For nearly a month, I despised my mother for owning this book. Then one day, when we were packing my room at the end of the semester, she found it and asked if it was her copy. I gritted my teeth and told her it was. "Oh," she said. "I was looking for it. I was going to donate it, but now I'm not sure I want to inflict it on anyone else." I looked up, hope and forgiveness in my eyes. "Can we burn it?" She shook her head. "I don't have any matches." In the end, we put it in the recycling. I like to think that its pages will be pulped and remade, wiped clean, if you will, and that some better story - that is, any story - will take its place.

That is all.

(Anyone on my friendslist who read and liked The Notebook can please defriend me now.)
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So, my computer crashed last night, but I guess it just needed some alone time, 'cause I tried it this morning and it was working fine. Unfortunately, it crashed after the library had closed so I had to go to CVS to get something to read. The selection was pretty awful. In the end I got Dan Brown's Deception Point because it looked better than a cheesy romance novel and you know what? It wasn't that bad. I would actually say it was pretty decent for a mass-marketed thriller. The characters were cardboard but sympathetic, the writing style was uninspired but at least it flowed. And some of the situations were awesome. Hammerhead sharks? A volcano? You know I'll like any book with a volcano.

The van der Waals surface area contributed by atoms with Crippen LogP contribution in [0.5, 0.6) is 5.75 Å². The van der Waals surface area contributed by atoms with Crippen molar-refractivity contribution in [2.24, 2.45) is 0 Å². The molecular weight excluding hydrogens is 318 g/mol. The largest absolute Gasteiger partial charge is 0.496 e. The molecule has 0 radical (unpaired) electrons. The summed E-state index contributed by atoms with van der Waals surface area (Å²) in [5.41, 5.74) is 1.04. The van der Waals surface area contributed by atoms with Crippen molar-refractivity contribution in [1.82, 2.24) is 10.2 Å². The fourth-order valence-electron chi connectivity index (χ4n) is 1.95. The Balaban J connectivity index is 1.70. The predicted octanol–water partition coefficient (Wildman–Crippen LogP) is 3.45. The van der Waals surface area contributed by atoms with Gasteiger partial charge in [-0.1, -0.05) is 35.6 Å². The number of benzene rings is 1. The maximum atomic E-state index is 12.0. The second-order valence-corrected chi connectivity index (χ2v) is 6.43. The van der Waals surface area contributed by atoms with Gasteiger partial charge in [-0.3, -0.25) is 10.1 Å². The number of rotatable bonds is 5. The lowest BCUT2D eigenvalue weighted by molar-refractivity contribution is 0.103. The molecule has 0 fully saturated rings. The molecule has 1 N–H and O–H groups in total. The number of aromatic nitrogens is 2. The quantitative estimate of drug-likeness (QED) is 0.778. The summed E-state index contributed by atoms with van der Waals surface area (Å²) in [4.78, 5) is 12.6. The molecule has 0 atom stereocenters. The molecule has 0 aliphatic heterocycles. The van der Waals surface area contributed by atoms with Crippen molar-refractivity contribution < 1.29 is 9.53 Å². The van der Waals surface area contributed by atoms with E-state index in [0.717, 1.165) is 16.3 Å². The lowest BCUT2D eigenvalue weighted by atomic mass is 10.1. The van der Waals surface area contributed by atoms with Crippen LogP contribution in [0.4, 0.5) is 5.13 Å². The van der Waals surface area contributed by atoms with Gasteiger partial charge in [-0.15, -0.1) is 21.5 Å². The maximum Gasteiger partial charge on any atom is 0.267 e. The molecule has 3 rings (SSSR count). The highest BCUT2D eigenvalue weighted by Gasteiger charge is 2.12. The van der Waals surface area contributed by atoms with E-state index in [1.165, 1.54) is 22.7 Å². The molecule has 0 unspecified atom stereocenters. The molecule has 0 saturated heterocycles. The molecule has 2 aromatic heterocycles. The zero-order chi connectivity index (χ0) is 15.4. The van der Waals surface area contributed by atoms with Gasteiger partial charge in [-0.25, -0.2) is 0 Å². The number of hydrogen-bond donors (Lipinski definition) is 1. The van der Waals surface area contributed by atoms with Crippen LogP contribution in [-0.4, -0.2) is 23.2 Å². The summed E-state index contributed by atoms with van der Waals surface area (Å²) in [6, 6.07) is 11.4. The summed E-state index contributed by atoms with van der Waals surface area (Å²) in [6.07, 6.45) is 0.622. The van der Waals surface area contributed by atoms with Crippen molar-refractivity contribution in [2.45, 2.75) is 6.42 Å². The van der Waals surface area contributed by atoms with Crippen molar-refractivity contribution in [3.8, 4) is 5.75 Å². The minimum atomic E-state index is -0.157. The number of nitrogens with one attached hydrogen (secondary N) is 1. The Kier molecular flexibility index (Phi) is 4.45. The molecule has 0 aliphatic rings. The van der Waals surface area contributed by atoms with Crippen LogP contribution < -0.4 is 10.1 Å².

Things are much, much better at the lab. The bare bones of the situation haven't really changed at all, but my supervisor and I are on much better terms - we talked for two hours Thursday morning, and then after work the whole lab went to see Frans de Waal speak and then out for drinks afterwards. Yesterday I got to go in with the monkeys - really in, to feed them. They were too busy with the oranges and bananas and juice-soaked bread to pay much attention to me, but I picked up a piece of banana and Lance came over to me, putting one hand on my arm for balance and grabbing the banana with the other. Then he sat next to me eating contentedly.